According to Health Canada, more than 75% of specialty vape shops are selling and promoting products that violate federal laws, including the sale of flavours, such as cake, cookies and candy, designed to appeal to youth.
In an unsettling feature published on November 16th, The Globe and Mail reported that vaping companies are “selling and promoting products that violate federal law, according to (Health Canada) spokeswoman Maryse Durette. The most common violations were promoting child-friendly flavours and using testimonials to promote products. Under federal law, testimonials include any promotions that feature people, characters or animals.”
The Convenience Industry Council of Canada (CICC) responded this week, emphasizing the important role c-stores can play in ensuring that vaping products don’t end up in the hands of minors, but still remain a viable alternative for adults smokers. that these findings call into question the wisdom of restricting
“Convenience stores have responsibly retailed lottery and other age-restricted products for decades. Vape shops, on the other hand, have no track record of refusing sales to minors,” Anne Kothawala, CICC president and CEO, said in a release, adding that specialty vape stores are “largely unregulated” and a “relatively recent phenomena” in Canada.
“Many of these vape shops started selling nicotine vapes before they were legal in Canada. Upon this foundation of criminality, they are building predatory businesses that sell hundreds of flavours designed to hook youth, like bubble gum and candy cane,” said Kothawala. “At convenience stores, we only sell federally approved vapes with a narrow selection of flavours, all of which meet Health Canada’s strict requirement that they do not appeal to youth.”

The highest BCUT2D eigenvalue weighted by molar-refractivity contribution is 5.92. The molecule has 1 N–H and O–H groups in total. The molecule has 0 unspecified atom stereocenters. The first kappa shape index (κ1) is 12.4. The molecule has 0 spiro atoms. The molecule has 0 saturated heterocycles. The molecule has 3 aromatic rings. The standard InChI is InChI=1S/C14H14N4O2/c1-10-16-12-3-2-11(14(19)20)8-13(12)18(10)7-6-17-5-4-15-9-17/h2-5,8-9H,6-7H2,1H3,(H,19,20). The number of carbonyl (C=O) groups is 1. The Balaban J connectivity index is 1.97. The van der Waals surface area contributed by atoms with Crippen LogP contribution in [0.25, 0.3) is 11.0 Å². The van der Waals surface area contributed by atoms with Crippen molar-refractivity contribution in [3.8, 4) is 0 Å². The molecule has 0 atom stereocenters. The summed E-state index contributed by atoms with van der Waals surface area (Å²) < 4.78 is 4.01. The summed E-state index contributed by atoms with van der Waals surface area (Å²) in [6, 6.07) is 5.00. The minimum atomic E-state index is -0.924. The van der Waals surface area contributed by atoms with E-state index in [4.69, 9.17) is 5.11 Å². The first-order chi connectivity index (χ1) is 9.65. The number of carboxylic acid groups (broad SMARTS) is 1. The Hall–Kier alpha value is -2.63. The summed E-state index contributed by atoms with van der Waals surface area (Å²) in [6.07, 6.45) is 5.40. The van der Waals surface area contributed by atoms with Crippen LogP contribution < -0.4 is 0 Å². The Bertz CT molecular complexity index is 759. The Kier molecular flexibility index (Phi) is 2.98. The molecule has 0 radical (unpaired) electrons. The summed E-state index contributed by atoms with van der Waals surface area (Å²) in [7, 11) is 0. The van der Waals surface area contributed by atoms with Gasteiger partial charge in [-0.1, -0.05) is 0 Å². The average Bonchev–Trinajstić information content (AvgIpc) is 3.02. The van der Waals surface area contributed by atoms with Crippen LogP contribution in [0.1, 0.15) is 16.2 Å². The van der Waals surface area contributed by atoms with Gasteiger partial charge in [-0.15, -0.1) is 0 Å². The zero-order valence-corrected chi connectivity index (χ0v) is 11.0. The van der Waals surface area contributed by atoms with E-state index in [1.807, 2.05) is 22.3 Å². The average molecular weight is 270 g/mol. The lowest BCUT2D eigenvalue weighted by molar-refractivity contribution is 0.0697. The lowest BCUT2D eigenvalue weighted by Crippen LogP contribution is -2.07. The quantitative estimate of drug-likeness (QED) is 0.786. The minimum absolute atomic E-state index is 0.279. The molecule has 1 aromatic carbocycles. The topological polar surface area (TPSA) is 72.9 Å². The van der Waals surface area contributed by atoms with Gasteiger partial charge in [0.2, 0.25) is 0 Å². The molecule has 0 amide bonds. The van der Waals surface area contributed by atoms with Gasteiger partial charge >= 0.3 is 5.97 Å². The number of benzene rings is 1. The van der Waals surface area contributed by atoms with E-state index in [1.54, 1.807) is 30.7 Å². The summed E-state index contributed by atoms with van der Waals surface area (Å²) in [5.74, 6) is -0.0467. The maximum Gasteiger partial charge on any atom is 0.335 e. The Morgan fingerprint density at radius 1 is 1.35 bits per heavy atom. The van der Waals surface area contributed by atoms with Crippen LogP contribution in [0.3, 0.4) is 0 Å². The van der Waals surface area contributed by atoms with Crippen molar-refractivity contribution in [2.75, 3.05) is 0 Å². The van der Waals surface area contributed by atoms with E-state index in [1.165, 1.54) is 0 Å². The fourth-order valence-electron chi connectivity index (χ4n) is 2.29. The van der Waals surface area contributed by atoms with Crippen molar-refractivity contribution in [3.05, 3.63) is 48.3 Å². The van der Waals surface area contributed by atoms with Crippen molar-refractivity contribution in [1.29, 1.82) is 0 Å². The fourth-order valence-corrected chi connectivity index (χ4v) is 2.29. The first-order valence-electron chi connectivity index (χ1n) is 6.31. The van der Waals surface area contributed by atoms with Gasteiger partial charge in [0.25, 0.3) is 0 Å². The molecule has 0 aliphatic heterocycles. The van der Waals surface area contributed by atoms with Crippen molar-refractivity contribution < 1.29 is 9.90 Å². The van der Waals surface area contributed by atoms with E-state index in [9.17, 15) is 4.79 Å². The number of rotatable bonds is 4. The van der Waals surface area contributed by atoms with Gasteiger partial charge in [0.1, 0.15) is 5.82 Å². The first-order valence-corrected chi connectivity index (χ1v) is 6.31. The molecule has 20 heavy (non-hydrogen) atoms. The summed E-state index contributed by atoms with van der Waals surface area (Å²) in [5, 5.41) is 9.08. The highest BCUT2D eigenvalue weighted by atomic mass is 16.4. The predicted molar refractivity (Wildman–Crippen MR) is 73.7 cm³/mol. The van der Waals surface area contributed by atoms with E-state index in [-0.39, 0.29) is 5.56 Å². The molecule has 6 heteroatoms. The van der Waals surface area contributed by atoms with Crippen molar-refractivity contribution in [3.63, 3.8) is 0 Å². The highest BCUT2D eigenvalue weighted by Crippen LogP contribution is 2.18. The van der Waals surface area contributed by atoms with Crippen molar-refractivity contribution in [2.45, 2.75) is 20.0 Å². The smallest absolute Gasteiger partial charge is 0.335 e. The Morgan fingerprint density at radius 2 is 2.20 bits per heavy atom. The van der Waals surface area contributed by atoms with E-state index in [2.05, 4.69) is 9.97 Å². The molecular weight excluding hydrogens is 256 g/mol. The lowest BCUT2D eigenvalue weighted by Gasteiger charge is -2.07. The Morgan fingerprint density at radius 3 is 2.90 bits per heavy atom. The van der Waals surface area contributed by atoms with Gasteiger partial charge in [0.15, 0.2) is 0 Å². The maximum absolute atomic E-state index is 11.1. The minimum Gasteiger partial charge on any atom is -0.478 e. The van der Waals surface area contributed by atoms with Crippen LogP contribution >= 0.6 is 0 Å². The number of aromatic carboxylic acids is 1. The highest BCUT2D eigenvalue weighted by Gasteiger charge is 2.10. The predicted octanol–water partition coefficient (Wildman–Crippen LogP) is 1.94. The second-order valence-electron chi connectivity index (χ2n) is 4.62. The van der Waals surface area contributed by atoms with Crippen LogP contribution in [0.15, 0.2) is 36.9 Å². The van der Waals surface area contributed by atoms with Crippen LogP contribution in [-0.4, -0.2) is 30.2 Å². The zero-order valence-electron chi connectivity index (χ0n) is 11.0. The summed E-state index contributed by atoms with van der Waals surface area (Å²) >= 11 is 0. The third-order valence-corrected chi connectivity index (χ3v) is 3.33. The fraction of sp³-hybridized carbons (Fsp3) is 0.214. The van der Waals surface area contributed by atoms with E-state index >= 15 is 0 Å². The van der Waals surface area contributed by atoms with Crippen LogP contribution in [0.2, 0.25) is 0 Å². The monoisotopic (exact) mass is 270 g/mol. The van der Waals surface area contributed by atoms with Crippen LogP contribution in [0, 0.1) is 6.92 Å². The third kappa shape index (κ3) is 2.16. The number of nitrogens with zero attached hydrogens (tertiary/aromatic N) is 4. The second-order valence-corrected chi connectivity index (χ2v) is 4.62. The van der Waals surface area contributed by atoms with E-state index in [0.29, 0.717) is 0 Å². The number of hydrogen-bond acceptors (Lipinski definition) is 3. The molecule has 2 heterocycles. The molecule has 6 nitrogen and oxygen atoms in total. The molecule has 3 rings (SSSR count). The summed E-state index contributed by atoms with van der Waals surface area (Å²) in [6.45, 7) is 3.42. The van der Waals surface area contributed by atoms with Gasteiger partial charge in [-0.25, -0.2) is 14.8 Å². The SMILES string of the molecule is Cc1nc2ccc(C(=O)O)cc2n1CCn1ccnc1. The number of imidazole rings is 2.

The CICC points to mystery shopping tests conducted by the Ontario government in 2018 for legal tobacco sales, which show an underage sales prevention success rate of 96%.
According to the Federal Government’s Canadian Tobacco, Alcohol and Drug Survey, almost 50% of all youth who have tried a vaping product borrowed, shared or bought them from a friend or relative, while 23% purchased from a specialty vape shop and 12% purchased them from a convenience store.
According to the CICC, “With growing evidence that vaping is a less harmful alternative to smoking and a potentially helpful tool in achieving the public health goal of smoking cessation, the convenience store industry wants to be a partner in helping provide more adult smokers with access to these products. But governments have to decide whether they are actually serious about helping more people quit smoking.”
In British Columbia, the provincial government recently announced it would restrict the vape flavours convenience stores can sell. Other provinces are considering similar moves.
The concern, according to CICC, is this will send youth to specialty vape shops that purport to be “adult only.”
“If the steps being taken in B.C. were to be emulated across the country, it would be a sad day for public health,” warns Kothawala. “Appropriate flavours are essential in encouraging adult smokers to try vaping. With the vast majority of smokers already purchasing their legal cigarettes at convenience stores, these vape flavours need to be available at convenience stores. It is unreasonable to expect that adult smokers will seek out far flung vape shops with restricted hours. On the other hand, we already know from the data that youth will. Furthermore, in some more remote communities, the local convenience store is the only option for adult consumers.
“Many vape shops are clearly breaking the law, yet the B.C. government wants to give them a helping hand, while punishing the neighbourhood stores who obey the law every single day. Convenience stores are frustrated with these discriminatory policies, and we have every right to be,” added Kothawala.“We need evidence-based decision making and what we are getting from B.C. is the complete opposite.”